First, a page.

Matching test results have been grouped together and color-coded for easier comparison on the ‘Y Results’ page. Tests are first grouped by Haplogroup, then by the subgroups within that Haplogroup using the Parke Society LINEAGE KEY designation, when known. The Parke Society (PS) assigns a LINEAGE KEY (LK) to each lineage within its membership. These are designated by using LK=__ and I have used those LK designations for each participant and/or group, when known.

When known, the immigrant LK for each group will be listed first, in [brackets]. The remaining LKs in each group will then be listed alphabetically. These “fragment lines,” in most cases, are assumed to be descended from the immigrant ancestor, though the connecting generations to known descendants has not yet been found. In some groups there will be more than one immigrant line. It is hoped that, with increased use of the Big Y 700 SNP testing, it may be possible to further sort these lines in terms of how they relate and branch off from their common ancestry.

Click on any highlighted group name to jump to its lineage information page. Pages marked as “Reserved for future use” are unlinked. Please contact the group administrator at dnaadmin@parke.org if you have any questions concerning haplogroups, groups, and DNA marker tests, as well as incorrect or missing information.


About My Haplogroup: Haplogroup I dates to 23,000 years ago or longer. LINEAGES not in branches I1, I2a or I2b are found distributed at low frequency throughout Europe.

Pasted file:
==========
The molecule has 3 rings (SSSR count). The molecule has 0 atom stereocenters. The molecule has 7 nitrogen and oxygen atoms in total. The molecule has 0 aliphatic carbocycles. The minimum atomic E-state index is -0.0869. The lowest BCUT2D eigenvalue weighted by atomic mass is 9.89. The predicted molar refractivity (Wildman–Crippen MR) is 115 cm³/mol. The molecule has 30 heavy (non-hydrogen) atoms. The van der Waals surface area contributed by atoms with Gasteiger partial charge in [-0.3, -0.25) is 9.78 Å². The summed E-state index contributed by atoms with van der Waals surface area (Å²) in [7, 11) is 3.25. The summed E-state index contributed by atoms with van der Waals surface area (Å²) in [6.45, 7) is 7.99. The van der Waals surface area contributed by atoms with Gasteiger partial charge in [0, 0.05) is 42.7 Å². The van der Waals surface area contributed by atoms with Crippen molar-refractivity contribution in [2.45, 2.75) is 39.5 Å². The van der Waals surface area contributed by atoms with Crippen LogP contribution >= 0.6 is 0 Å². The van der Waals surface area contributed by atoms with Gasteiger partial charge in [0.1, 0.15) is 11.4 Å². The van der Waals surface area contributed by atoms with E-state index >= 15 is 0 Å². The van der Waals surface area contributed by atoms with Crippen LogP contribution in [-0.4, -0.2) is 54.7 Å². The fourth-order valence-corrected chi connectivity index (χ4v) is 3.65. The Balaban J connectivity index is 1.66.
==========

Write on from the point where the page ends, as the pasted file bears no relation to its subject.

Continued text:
About My Haplogroup: The lineage likely has its roots in northern France. Today it is found most frequently within Viking / Scandinavian populations in Northwest Europe and extends at low frequencies into Central and Eastern Europe.


About My Haplogroup: The lineage likely has its roots in northern France. Today it is found most frequently within Viking / Scandinavian populations in northwest Europe and has since spread down into Central and Eastern Europe, where it is found at low frequencies.


About My Haplogroup: This lineage originated in the northern portion of the Fertile Crescent where it later spread throughout central Asia, the Mediterranean, and south into India. As with other populations with Mediterranean ancestry this lineage is found within Jewish populations.


About My Haplogroup: This haplogroup is the only lineage strictly associated with native American populations. This haplogroup is defined by the presence of the M3 mutation. This mutation occurred on the Q lineage 8-12 thousand years ago as the migration into the Americas was underway. There is some debate as to on which side of the Bering Strait this mutation occurred, but it definitely happened in the ancestors of the Native American peoples.

  • Group 019: Q-M3
  • Group 020: Reserved for future use
  • Group 021: Reserved for future use


About My Haplogroup: The undifferentiated R lineage is currently found in India, Pakistan, and Central Asia at intermediate frequencies.


About My Haplogroup: The R-M269 lineage likely began in West Asia. It is the descendant of the major R-M343 lineage. Some of your genetic cousins traveled northwest into Central Asia and on to Europe. Others moved south and entered the Levant Region.